Seeing evocative images depicting negative scenes can activate various brain regions, and prompt an improvement in a person’s memory, a new study has found.
The trial by Bournemouth and Swansea Universities showed that participants were better at recalling information after seeing a negatively arousing image, compared to a neutral image. Functional MRI (fMRI) scans showed distinct brain activity patterns were associated with the negative images, closely linked to regions associated with memory performance.
The findings were true for tests of their semantic memory – the ability to recall facts – and for their episodic memory – how well they can recall specific experiences.
The results have been published in the journal Neuropsychologia.
“The study shows how interconnected the brain is and how manipulating the emotional networks can influence the systems involved in memory retrieval,” said Marianna Constantinou from the Department of Psychology at Bournemouth University, first author of the study.
Forty-seven participants took part in a series of memory tests whilst in an MRI scanner at Swansea University. A screen showed them a series of images that were either negatively arousing, for example a graphic scene of a major surgical procedure, or neutral, for example a photo of a park.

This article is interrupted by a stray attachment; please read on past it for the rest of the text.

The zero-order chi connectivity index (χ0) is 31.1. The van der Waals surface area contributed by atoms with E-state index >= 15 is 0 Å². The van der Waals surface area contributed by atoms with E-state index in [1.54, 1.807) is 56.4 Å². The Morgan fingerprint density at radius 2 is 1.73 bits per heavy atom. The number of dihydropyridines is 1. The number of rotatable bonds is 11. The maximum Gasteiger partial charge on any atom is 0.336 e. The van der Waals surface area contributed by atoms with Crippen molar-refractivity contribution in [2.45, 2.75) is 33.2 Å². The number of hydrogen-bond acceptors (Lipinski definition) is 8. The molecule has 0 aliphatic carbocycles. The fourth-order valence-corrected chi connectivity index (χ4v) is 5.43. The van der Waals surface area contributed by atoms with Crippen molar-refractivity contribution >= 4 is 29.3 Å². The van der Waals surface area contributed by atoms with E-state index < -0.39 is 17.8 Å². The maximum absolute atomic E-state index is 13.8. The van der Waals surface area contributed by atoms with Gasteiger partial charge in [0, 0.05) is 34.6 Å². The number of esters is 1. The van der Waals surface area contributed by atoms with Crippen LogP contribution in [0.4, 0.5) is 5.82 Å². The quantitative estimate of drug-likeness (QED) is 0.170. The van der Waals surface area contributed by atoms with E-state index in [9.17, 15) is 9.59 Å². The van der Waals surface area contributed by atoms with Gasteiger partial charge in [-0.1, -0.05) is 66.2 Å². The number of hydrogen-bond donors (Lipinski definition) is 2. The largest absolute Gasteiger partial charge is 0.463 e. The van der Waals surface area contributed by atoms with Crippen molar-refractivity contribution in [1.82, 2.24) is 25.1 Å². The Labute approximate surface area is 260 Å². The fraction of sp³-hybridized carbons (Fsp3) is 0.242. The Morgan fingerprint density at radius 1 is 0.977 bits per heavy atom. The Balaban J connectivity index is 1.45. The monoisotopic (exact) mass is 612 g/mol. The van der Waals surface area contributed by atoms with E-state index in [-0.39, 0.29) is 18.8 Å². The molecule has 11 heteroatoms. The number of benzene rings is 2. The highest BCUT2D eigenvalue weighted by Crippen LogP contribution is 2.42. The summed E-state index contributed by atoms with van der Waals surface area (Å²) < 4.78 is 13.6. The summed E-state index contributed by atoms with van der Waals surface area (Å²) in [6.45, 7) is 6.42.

After seeing an image for four seconds, they were asked a question about the image itself to test their episodic memory, and a question on general knowledge, to evaluate their semantic memory.
The negatively arousing images were linked to more correct answers and a faster response time, whilst the fMRI data revealed the effects the images had on the participants’ brain activity.
When participants were recalling memories after seeing the negatively arousing images the fMRI scans showed more activity in the frontal lobes, which deal with decision making, and at the back of the brain, which is about vision. The researchers also noticed more activity deeper in the brain, in the Parahippocampus and Insula, which are both linked to memory retrieval.
“Our study shows that a negative image, very rich in context, has an effect, interestingly, translating into improved performance. This effect extends beyond participants retrieving details about the image itself; it also enhances performance when they are asked to retrieve something semantic, unrelated to the image,” Marianna said. “Since our study was conducted the brain scanner, we also found support from a neural perspective and we saw that there are areas in the brain which are activated more when people are better in recalling memories,” she added.
In future studies, the researchers will explore more about the link they have discovered between arousal and memory recall, including how an arousing image could affect people’s ability to retireve information presented to them after exposure to an arousing image.
“I think the study suggests how interconnected the brain is, indicating that to enhance memory, it is not solely about focusing on the memory system but also considering the emotional system. So there is a potential suggestion that improving long-term memory might involve targeting emotional regulation and how we perceive emotions,” Marianna concluded.